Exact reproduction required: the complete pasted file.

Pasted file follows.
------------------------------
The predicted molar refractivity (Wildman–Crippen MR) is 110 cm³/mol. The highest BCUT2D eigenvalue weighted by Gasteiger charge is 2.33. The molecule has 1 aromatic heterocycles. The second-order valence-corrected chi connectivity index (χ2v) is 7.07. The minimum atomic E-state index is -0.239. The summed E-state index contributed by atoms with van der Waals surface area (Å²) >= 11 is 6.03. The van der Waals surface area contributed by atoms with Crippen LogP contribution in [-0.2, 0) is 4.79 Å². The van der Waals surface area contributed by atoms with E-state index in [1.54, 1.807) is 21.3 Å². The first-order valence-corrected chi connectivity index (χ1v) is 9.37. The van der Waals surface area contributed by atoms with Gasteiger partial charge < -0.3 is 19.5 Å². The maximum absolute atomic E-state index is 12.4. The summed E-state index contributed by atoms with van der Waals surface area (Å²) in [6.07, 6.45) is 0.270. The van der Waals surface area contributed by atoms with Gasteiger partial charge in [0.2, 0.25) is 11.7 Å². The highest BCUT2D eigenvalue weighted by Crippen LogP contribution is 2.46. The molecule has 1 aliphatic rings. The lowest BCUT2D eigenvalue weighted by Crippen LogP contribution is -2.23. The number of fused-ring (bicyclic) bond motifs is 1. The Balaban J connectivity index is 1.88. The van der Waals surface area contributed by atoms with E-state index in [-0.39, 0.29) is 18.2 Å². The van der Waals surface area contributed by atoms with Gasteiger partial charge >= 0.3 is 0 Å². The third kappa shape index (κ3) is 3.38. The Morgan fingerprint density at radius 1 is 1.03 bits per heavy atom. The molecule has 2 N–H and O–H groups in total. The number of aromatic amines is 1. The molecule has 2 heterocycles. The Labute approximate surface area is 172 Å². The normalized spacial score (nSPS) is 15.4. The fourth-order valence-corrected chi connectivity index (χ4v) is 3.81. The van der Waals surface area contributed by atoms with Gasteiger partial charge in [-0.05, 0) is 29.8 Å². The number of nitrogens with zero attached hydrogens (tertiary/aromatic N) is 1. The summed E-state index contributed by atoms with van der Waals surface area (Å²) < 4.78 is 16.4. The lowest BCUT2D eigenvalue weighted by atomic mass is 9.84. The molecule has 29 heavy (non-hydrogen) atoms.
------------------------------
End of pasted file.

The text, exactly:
The predicted molar refractivity (Wildman–Crippen MR) is 110 cm³/mol. The highest BCUT2D eigenvalue weighted by Gasteiger charge is 2.33. The molecule has 1 aromatic heterocycles. The second-order valence-corrected chi connectivity index (χ2v) is 7.07. The minimum atomic E-state index is -0.239. The summed E-state index contributed by atoms with van der Waals surface area (Å²) >= 11 is 6.03. The van der Waals surface area contributed by atoms with Crippen LogP contribution in [-0.2, 0) is 4.79 Å². The van der Waals surface area contributed by atoms with E-state index in [1.54, 1.807) is 21.3 Å². The first-order valence-corrected chi connectivity index (χ1v) is 9.37. The van der Waals surface area contributed by atoms with Gasteiger partial charge < -0.3 is 19.5 Å². The maximum absolute atomic E-state index is 12.4. The summed E-state index contributed by atoms with van der Waals surface area (Å²) in [6.07, 6.45) is 0.270. The van der Waals surface area contributed by atoms with Gasteiger partial charge in [0.2, 0.25) is 11.7 Å². The highest BCUT2D eigenvalue weighted by Crippen LogP contribution is 2.46. The molecule has 1 aliphatic rings. The lowest BCUT2D eigenvalue weighted by Crippen LogP contribution is -2.23. The number of fused-ring (bicyclic) bond motifs is 1. The Balaban J connectivity index is 1.88. The van der Waals surface area contributed by atoms with E-state index in [-0.39, 0.29) is 18.2 Å². The van der Waals surface area contributed by atoms with Gasteiger partial charge >= 0.3 is 0 Å². The third kappa shape index (κ3) is 3.38. The Morgan fingerprint density at radius 1 is 1.03 bits per heavy atom. The molecule has 2 N–H and O–H groups in total. The number of aromatic amines is 1. The molecule has 2 heterocycles. The Labute approximate surface area is 172 Å². The normalized spacial score (nSPS) is 15.4. The fourth-order valence-corrected chi connectivity index (χ4v) is 3.81. The van der Waals surface area contributed by atoms with Gasteiger partial charge in [-0.05, 0) is 29.8 Å². The number of nitrogens with zero attached hydrogens (tertiary/aromatic N) is 1. The summed E-state index contributed by atoms with van der Waals surface area (Å²) < 4.78 is 16.4. The lowest BCUT2D eigenvalue weighted by atomic mass is 9.84. The molecule has 29 heavy (non-hydrogen) atoms.